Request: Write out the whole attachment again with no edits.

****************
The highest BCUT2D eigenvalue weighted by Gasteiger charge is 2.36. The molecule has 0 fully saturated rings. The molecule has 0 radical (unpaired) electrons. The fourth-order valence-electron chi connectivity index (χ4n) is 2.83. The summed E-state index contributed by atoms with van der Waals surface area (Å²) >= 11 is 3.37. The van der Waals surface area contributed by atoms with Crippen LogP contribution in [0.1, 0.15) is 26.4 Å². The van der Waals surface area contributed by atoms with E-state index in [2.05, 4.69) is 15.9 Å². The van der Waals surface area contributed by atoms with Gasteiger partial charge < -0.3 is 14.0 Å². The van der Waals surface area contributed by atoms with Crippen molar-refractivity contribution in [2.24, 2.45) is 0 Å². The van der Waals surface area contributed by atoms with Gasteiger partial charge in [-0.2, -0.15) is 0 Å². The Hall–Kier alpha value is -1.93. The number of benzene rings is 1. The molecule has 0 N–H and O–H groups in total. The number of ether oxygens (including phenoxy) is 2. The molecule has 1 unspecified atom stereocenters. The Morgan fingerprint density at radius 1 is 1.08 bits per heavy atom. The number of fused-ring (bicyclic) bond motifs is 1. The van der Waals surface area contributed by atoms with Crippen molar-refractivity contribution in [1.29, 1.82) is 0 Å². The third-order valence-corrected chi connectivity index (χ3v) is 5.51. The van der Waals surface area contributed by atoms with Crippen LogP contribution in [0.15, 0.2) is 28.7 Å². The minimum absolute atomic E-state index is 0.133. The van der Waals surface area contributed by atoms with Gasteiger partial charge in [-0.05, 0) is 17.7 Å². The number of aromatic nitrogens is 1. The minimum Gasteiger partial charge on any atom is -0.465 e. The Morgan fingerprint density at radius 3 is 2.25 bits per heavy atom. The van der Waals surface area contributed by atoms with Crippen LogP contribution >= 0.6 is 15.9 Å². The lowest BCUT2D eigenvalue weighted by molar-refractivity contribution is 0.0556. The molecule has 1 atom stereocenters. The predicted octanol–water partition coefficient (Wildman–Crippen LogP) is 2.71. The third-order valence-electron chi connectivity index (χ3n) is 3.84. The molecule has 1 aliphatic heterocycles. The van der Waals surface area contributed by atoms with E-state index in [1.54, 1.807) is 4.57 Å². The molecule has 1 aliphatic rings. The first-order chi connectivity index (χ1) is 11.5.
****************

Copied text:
The highest BCUT2D eigenvalue weighted by Gasteiger charge is 2.36. The molecule has 0 fully saturated rings. The molecule has 0 radical (unpaired) electrons. The fourth-order valence-electron chi connectivity index (χ4n) is 2.83. The summed E-state index contributed by atoms with van der Waals surface area (Å²) >= 11 is 3.37. The van der Waals surface area contributed by atoms with Crippen LogP contribution in [0.1, 0.15) is 26.4 Å². The van der Waals surface area contributed by atoms with E-state index in [2.05, 4.69) is 15.9 Å². The van der Waals surface area contributed by atoms with Gasteiger partial charge < -0.3 is 14.0 Å². The van der Waals surface area contributed by atoms with Crippen molar-refractivity contribution in [2.24, 2.45) is 0 Å². The van der Waals surface area contributed by atoms with Gasteiger partial charge in [-0.2, -0.15) is 0 Å². The Hall–Kier alpha value is -1.93. The number of benzene rings is 1. The molecule has 0 N–H and O–H groups in total. The number of ether oxygens (including phenoxy) is 2. The molecule has 1 unspecified atom stereocenters. The Morgan fingerprint density at radius 1 is 1.08 bits per heavy atom. The number of fused-ring (bicyclic) bond motifs is 1. The van der Waals surface area contributed by atoms with Crippen molar-refractivity contribution in [1.29, 1.82) is 0 Å². The third-order valence-corrected chi connectivity index (χ3v) is 5.51. The van der Waals surface area contributed by atoms with Crippen LogP contribution in [0.15, 0.2) is 28.7 Å². The minimum absolute atomic E-state index is 0.133. The van der Waals surface area contributed by atoms with Gasteiger partial charge in [-0.05, 0) is 17.7 Å². The number of aromatic nitrogens is 1. The minimum Gasteiger partial charge on any atom is -0.465 e. The Morgan fingerprint density at radius 3 is 2.25 bits per heavy atom. The van der Waals surface area contributed by atoms with Crippen LogP contribution >= 0.6 is 15.9 Å². The lowest BCUT2D eigenvalue weighted by molar-refractivity contribution is 0.0556. The molecule has 1 atom stereocenters. The predicted octanol–water partition coefficient (Wildman–Crippen LogP) is 2.71. The third-order valence-electron chi connectivity index (χ3n) is 3.84. The molecule has 1 aliphatic heterocycles. The van der Waals surface area contributed by atoms with E-state index in [1.54, 1.807) is 4.57 Å². The molecule has 1 aliphatic rings. The first-order chi connectivity index (χ1) is 11.5.